IFComp 2007: Fox, Fowl and Feed   1 comment

Review down below.

As a new employee, you received the only uniform anyone could find on short notice: a bright orange jumpsuit left over from the days of a previous branding campaign. It has the company logo embroidered on the front pocket and the words “ORANGE YOU GLAD YOU USED SPEEDY?” printed in large letters across the back. Wearing it, you feel less like a delivery person than a convict with corporate sponsorship.

In the first IF competition there was The Magic Toyshop. It included a number of classic puzzles: some were done “straight”, and some which required the player to cheat; when an closed-system puzzle is put in a simulated world, it is possible to bend the rules.

Fox, Fowl and Feed is the same thing, except instead of the player cheating, the *game* cheats.

I have the impression from the text the author expected everyone to know how to solve the classic version of this; the structure is merely a frame to put the real puzzles. With the exception of the fox (needs more textual clues!) these puzzles are original and reasonable. I do know some people have an allergy to classic puzzles in IF, but since the classic puzzle isn’t a puzzle at all (not quite a natural action, but close) I can recommend this game without reservations.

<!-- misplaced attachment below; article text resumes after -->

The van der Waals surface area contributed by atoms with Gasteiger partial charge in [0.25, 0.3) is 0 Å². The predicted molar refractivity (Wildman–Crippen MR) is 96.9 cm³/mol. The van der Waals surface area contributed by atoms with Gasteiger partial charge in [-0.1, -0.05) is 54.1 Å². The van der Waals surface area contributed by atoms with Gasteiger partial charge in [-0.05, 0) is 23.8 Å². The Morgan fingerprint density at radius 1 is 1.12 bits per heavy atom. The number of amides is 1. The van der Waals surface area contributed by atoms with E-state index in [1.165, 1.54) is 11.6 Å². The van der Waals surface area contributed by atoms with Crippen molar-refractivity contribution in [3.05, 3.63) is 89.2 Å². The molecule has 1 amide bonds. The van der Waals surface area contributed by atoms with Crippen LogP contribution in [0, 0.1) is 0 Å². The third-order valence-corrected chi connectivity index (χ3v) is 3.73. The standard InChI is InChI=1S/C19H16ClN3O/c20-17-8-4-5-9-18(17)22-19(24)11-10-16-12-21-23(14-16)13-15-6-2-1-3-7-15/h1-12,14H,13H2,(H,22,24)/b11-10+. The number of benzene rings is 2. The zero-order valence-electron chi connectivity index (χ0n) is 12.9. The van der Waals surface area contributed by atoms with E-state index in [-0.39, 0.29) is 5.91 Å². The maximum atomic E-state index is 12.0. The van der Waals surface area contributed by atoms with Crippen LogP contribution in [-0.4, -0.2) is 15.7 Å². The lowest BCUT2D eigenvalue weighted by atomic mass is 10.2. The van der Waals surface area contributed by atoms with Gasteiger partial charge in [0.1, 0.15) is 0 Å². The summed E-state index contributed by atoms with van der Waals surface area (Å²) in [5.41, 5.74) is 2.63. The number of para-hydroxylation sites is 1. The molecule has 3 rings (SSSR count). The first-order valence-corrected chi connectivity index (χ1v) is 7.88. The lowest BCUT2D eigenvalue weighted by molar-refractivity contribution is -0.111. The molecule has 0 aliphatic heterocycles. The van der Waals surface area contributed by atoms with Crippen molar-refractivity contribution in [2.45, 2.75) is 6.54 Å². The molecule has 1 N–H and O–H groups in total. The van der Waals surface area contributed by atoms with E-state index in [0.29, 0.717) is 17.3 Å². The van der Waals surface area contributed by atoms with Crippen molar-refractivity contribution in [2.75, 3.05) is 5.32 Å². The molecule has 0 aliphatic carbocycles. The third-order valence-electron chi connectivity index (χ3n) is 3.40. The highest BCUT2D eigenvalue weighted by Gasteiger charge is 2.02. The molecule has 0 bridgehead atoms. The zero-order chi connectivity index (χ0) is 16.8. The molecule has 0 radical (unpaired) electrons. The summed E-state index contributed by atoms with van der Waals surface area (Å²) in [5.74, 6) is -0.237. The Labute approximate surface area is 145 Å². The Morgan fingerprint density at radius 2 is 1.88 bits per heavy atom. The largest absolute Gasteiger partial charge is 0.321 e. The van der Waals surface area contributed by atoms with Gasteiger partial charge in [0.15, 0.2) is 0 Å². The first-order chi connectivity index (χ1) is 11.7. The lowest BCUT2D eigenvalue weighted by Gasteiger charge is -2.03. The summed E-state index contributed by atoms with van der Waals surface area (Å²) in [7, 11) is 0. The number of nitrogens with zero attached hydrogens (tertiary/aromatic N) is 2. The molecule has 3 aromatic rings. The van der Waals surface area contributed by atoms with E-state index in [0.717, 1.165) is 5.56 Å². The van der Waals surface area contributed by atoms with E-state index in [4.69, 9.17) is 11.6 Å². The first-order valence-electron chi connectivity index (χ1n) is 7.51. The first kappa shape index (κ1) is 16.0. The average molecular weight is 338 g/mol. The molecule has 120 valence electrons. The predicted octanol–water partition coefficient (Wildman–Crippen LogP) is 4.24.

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Posted November 2, 2007 by Jason Dyer in Interactive Fiction

One response to “IFComp 2007: Fox, Fowl and Feed

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  1. Author here. Your impression is correct: I fully expected anyone playing this game in the comp to know the original puzzle. This is not something I would give to a young child who had never heard the puzzle before; it wouldn’t be fair. But I thought the approach would work within the framework of the comp. A kind of in-joke, but on a slightly larger scale, I suppose.

    I also fully expected there would be some grumbling of the “oh no, not this puzzle again” sort, and I wasn’t wrong. I’m glad you and at least some others appreciated what I was trying to do. (Though I do wish I had swatted a few more bugs before entry; I have a feeling I lost some support due to a less-than-solid implementation.)

    -Chris C.

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